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Obliging Need: Rural Petty Industry in Mexican Capitalism

Obliging Need: Rural Petty Industry in Mexican Capitalism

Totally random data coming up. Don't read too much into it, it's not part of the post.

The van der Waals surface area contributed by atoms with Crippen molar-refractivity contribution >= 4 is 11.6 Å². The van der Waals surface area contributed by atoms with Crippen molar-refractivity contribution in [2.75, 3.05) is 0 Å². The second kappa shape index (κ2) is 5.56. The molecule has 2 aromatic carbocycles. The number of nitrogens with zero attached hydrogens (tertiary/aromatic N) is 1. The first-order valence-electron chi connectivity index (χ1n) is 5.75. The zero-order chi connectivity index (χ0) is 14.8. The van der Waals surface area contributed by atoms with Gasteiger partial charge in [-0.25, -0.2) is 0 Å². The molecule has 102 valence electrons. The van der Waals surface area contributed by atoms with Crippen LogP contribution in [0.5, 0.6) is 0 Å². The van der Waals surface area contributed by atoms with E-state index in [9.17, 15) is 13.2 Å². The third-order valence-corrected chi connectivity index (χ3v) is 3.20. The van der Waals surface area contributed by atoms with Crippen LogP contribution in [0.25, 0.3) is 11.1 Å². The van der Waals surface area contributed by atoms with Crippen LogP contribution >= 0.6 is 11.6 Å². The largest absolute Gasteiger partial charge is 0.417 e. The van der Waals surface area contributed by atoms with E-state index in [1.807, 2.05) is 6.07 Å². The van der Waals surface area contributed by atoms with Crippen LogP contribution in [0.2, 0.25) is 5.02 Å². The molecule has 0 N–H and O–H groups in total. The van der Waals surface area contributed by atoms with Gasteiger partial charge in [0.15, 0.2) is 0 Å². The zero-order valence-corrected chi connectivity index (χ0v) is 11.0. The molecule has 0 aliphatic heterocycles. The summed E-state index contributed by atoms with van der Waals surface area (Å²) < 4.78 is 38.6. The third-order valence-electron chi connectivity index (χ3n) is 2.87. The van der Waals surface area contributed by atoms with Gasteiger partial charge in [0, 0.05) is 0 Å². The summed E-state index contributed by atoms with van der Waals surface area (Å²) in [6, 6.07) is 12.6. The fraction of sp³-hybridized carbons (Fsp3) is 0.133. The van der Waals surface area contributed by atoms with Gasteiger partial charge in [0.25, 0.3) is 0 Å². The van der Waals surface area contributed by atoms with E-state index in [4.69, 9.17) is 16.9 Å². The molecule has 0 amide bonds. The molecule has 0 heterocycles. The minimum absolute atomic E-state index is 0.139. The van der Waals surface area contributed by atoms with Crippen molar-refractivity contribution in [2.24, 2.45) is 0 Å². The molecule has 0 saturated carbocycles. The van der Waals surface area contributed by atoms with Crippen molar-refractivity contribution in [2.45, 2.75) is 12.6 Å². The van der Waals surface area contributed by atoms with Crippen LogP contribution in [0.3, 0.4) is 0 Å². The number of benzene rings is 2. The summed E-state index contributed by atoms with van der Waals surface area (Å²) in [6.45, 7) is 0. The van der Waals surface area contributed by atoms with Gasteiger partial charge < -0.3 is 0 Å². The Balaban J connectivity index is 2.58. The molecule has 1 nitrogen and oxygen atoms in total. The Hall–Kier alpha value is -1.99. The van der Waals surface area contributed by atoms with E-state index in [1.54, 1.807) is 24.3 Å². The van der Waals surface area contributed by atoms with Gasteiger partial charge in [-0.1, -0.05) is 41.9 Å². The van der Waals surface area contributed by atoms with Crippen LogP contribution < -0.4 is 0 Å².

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For centuries throughout large portions of the globe, petty agriculturalists and industrialists have set their physical and mental energies to work producing products for direct consumption by their households and for exchange. This twofold household reproduction strategy, according to both Marxist and neoclassical approaches to development, should have disappeared from the global economy as labor was transformed into a producer as well as a consumer of capitalist commodities. But in fact, during the twentieth century, only the United States and Britain seem to have approximated this predicted scenario. Tens of millions of households in contemporary Asia, Africa, and Latin America and millions more in industrialized capitalist economies support themselves through petty commodity production alone or in combination with petty industry wage labor. Obliging Need provides a detailed and comprehensive analysis of small-scale peasant and artisan enterprise in the Oaxaca Valley of Mexico. The authors show how commodity production is organized and operates in different craft industries, as well as the ways in which it combines with other activities such as household chores, agriculture, wage labor, and petty commerce. They demonstrate howa??contrary to developmentalist dogmaa??small-scale capitalism develops from within Mexico's rural economy. These findings will be important for everyone concerned with improving the lives and economic opportunities of countryfolk in the Third World. As the authors make clear, political mobilization in rural Mexico will succeed only as it addresses the direct producers' multiple needs for land, credit, more jobs, health insurance, and, most importantly, more equitable remuneration for their labor and greater rewards for their enterprise.